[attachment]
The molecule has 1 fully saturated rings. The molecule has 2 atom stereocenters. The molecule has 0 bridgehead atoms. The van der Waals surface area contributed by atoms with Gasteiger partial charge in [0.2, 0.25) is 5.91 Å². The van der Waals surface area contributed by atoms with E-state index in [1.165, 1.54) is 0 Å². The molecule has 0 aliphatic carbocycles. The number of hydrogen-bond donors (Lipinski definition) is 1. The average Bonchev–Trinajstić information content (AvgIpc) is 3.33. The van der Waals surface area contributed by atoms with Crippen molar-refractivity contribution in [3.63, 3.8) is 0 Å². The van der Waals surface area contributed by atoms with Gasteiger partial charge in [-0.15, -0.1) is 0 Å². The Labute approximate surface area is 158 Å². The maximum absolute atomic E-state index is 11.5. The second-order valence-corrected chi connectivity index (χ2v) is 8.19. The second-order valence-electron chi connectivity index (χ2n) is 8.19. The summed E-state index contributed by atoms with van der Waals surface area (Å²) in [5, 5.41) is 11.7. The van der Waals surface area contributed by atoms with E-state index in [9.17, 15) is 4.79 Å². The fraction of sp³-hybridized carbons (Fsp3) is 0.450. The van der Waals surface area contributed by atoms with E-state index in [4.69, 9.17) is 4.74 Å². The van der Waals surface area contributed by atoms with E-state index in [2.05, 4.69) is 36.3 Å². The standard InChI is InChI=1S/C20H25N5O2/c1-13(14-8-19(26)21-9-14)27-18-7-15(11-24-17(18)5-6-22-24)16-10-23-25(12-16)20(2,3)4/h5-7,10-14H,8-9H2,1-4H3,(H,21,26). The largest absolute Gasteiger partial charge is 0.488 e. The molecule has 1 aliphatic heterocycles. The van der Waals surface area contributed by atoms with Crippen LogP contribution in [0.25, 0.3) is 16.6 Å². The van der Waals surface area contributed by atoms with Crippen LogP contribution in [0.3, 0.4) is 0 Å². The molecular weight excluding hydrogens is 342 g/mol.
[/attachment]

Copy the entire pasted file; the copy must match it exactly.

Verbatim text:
The molecule has 1 fully saturated rings. The molecule has 2 atom stereocenters. The molecule has 0 bridgehead atoms. The van der Waals surface area contributed by atoms with Gasteiger partial charge in [0.2, 0.25) is 5.91 Å². The van der Waals surface area contributed by atoms with E-state index in [1.165, 1.54) is 0 Å². The molecule has 0 aliphatic carbocycles. The number of hydrogen-bond donors (Lipinski definition) is 1. The average Bonchev–Trinajstić information content (AvgIpc) is 3.33. The van der Waals surface area contributed by atoms with Crippen molar-refractivity contribution in [3.63, 3.8) is 0 Å². The van der Waals surface area contributed by atoms with Gasteiger partial charge in [-0.15, -0.1) is 0 Å². The Labute approximate surface area is 158 Å². The maximum absolute atomic E-state index is 11.5. The second-order valence-corrected chi connectivity index (χ2v) is 8.19. The second-order valence-electron chi connectivity index (χ2n) is 8.19. The summed E-state index contributed by atoms with van der Waals surface area (Å²) in [5, 5.41) is 11.7. The van der Waals surface area contributed by atoms with E-state index in [9.17, 15) is 4.79 Å². The fraction of sp³-hybridized carbons (Fsp3) is 0.450. The van der Waals surface area contributed by atoms with E-state index in [4.69, 9.17) is 4.74 Å². The van der Waals surface area contributed by atoms with E-state index in [2.05, 4.69) is 36.3 Å². The standard InChI is InChI=1S/C20H25N5O2/c1-13(14-8-19(26)21-9-14)27-18-7-15(11-24-17(18)5-6-22-24)16-10-23-25(12-16)20(2,3)4/h5-7,10-14H,8-9H2,1-4H3,(H,21,26). The largest absolute Gasteiger partial charge is 0.488 e. The molecule has 1 aliphatic heterocycles. The van der Waals surface area contributed by atoms with Crippen LogP contribution in [0.25, 0.3) is 16.6 Å². The van der Waals surface area contributed by atoms with Crippen LogP contribution in [0.3, 0.4) is 0 Å². The molecular weight excluding hydrogens is 342 g/mol.